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Let's say you have a simple class like:

class Box
  def initialize
    @widgets = []
  end

  def add_widget(widget)
    @widgets << widget
  end

  def widgets
    @widgets
  end
end

I would write a test which looks something like this:

describe Box do
  describe "#initialize" do
    it "creates an empty box"
      Box.new.widgets.should == []
    end
  end

  describe "#add_widget" do
    it "adds a widget to the box"
      widget = stub('widget')
      box = Box.new
      box.add_widget(widget)
      box.widgets.should == [widget]
    end
  end

  describe "#widgets" do
    it "returns the list of widgets"
      widget = stub('widget')
      box = Box.new
      box.add_widget(widget)
      box.widgets.should == [widget]
    end
  end
end

Note how the last two tests end up being identical. I'm struggling with how to avoid these overlapping cases. I'm implicitly testing #widgets in the first two cases but I feel there should be also be an explicit test. However, the code for this ends up being identical to the 2nd case.

If a class has 3 public methods then I would expect at least one test corresponding to each of those methods. Am I wrong?

UPDATE

I found this article by Ron Jeffries which advises against testing simple accessors.

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3 Answers 3

I'm not sure you, at least in this case, that you can avoid code duplication. Where you do not have a constructor that takes an array of widgets, you have to use one method to test the other either way. The one way you could alter your tests in this case could be the following:

describe Box do
  describe "#initialize" do
    it "creates an empty box"
      Box.new.widgets.should == []
    end
  end

  describe "#add_widget" do
    before do
      @widget = stub('widget')
      @box = Box.new
      @box.add_widget(@widget)
    end

    it "adds a widget to the box, which gets returned by #widgets"
      @box.widgets.should == [@widget]
    end
  end
end
share|improve this answer
    
Thanks, but although that's shorter, the #add_widget and #widgets test cases are still identical. –  Andy Waite Aug 16 '12 at 14:08
    
@AndyWaite: I see what you are getting at now, I'll update my answer –  Dan McClain Aug 16 '12 at 14:10
    
It seems that your revised version only contains 2 tests, with the second now combining the #add_widget and #widgets tests. I think this is a perfectly reasonably approach, but it would be nice to get some other views. –  Andy Waite Aug 16 '12 at 15:17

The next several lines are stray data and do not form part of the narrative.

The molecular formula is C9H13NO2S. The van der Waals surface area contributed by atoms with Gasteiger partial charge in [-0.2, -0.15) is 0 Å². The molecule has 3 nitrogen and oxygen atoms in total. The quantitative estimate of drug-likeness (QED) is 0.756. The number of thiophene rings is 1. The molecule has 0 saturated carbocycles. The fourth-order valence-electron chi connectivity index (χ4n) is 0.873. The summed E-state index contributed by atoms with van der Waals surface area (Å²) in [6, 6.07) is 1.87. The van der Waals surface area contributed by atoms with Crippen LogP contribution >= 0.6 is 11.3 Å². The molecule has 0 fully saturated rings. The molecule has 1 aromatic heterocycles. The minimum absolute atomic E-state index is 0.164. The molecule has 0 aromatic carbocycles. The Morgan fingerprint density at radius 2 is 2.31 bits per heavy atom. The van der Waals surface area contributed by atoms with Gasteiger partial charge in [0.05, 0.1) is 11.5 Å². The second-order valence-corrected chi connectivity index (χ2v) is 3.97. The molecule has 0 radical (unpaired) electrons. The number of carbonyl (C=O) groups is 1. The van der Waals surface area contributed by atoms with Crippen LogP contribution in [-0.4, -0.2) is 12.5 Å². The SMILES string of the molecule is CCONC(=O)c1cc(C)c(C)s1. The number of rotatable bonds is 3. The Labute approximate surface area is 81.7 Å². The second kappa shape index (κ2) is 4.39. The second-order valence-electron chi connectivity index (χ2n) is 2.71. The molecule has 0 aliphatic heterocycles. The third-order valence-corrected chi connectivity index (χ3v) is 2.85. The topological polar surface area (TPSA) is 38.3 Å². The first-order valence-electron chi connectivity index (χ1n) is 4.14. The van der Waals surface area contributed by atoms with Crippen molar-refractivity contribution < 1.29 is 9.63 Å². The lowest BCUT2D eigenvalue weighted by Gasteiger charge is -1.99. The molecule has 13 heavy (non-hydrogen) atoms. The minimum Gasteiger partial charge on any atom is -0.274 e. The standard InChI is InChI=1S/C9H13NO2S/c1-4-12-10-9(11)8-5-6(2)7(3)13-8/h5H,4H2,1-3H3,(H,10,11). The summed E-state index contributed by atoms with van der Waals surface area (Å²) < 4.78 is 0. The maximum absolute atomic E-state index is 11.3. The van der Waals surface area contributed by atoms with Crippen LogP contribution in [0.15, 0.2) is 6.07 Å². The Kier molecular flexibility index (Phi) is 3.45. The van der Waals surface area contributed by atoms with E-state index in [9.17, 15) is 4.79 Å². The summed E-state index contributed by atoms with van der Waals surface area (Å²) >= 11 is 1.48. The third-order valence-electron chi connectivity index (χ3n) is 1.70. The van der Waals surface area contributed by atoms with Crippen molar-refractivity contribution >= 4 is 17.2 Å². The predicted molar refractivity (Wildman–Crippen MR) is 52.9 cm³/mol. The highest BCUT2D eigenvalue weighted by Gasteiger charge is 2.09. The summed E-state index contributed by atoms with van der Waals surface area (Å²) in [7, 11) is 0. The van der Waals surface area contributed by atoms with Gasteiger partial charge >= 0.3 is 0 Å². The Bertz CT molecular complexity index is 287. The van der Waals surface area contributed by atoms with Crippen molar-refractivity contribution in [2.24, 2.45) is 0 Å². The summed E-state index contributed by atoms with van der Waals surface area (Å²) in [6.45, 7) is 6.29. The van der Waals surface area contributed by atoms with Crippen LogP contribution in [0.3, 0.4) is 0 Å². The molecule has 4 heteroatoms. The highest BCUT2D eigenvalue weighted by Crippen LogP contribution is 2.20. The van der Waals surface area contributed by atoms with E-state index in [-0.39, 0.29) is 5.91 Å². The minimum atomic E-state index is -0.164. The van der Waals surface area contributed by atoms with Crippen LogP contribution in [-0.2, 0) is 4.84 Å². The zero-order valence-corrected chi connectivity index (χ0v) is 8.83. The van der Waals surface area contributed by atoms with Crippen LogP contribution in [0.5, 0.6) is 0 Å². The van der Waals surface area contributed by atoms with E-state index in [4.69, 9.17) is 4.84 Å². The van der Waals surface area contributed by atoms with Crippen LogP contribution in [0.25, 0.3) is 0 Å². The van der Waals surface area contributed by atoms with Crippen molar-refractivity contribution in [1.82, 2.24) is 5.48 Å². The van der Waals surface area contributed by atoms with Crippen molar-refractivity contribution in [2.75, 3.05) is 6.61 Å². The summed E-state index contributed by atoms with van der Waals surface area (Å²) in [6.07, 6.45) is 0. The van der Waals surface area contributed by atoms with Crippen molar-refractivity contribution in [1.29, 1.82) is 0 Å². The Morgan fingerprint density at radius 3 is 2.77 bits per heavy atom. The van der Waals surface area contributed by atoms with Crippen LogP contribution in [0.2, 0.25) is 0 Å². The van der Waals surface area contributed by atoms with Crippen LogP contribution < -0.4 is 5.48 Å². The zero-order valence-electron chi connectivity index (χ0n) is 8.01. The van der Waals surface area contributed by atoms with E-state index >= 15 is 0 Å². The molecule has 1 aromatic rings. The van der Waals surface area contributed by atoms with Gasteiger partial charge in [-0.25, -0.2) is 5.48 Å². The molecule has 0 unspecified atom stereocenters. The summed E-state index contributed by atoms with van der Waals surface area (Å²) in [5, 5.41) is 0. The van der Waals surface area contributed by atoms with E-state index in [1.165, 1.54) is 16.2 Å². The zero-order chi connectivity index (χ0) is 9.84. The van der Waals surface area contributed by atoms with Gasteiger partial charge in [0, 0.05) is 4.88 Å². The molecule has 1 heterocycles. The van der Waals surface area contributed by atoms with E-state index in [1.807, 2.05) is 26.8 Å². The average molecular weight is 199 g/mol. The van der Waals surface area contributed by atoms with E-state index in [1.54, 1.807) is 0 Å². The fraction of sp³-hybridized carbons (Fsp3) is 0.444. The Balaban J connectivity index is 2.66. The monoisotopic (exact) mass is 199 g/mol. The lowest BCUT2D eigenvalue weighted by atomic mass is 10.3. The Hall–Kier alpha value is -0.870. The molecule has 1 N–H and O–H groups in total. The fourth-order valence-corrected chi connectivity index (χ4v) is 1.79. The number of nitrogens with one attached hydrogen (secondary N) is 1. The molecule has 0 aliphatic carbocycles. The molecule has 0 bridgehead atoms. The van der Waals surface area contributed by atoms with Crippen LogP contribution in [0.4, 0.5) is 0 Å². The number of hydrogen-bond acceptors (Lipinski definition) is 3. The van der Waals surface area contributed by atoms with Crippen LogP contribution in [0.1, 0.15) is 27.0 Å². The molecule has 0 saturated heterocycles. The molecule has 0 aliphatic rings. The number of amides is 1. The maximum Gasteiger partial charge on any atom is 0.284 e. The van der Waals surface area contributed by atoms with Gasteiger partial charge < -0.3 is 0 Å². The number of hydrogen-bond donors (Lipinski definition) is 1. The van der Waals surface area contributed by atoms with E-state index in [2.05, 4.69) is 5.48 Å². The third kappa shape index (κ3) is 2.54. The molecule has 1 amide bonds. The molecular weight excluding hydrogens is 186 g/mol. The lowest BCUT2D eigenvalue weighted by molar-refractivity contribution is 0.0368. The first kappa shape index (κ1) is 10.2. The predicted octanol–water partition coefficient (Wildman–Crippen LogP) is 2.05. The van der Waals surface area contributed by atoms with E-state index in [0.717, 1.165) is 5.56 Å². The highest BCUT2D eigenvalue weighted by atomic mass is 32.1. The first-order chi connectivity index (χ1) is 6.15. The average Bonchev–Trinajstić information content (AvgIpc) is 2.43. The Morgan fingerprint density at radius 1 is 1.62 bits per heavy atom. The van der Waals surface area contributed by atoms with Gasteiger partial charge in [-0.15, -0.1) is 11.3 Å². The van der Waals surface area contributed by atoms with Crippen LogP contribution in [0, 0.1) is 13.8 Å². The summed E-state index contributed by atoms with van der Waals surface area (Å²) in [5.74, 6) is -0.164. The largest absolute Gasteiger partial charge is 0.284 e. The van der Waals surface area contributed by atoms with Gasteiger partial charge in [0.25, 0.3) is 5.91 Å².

This is very simple case and as you said probably you shouldn't accessors like that. But in case the case is a little bit more complex, or the accessor is not really an accessor but it has some logic inside and you really really want to test it then you could use instance_variable_get and instance_variable_set of Object.

describe Box do
  describe "#initialize" do
    it "creates an empty box" do
      Box.new.widgets.should == []
    end
  end

  describe "#add_widget" do
    it "adds a widget to the box" do
      widget = stub('widget')
      box = Box.new
      box.add_widget(widget)
      box.instance_variable_get(:@widgets).should == [widget]
    end
  end

  describe "#widgets" do
    it "returns the list of widgets" do
      widget = stub('widget')
      box = Box.new
      box.instance_variable_set(:@widgets, [widget])
      box.widgets.should == [widget]
    end
  end
end

But, I guess it's not very good testing technique since you are interfering with internal state of an object so whenever the internal implementation changes, you have to make sure that the test is changed even though public interface of that class did not change.

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1  
+1 for mentioning that you shouldn't test accessors in most cases –  guillaume31 Aug 17 '12 at 7:34
    
Piotr is completely right that when you want to be totally virtuous about testing individual methods, you need test them in isolation, that is, to create a testing double of the tested class with all the methods removed or replaced by testing methods, and only the method(s) being tested left, and in this artificial testing environment, they should behave as expected. –  Boris Stitnicky Aug 17 '12 at 11:47

Perhaps it is the test being vocal? And if it is and it was me listening, I'd hear something along those lines: "Dude, stop testing methods. It is the behavior that matters.". To which I'd respond with the following:

describe Box do
  it "contains widgets" do
    widget = stub('widget')
    box    = Box.new

    box.add_widget(widget)
    box.widgets.should == [widget]
  end

  it "has no widgets by default" do
    Box.new.widgets.should == []
  end
end

Since #widgets is the only (public) way to access box widgets and #add_widget is the only way to add them, there is no other way to test Box behavior, but to exercise them both.

share|improve this answer
    
Yeah, I think the problem is I'm trying too much for a direct mapping between the implementation's public methods and the test cases. It should be more fluid. Many articles on RSpec seem to promote the convention of having the method name (#foo or .bar) within the test name but perhaps this is a bad practice... –  Andy Waite Aug 17 '12 at 10:39
    
@Andy No no, I understand you well. Your soul wants to be sure that you are honest about TDD before you start feeling the need to omit tests that are too simple. –  Boris Stitnicky Aug 17 '12 at 11:41

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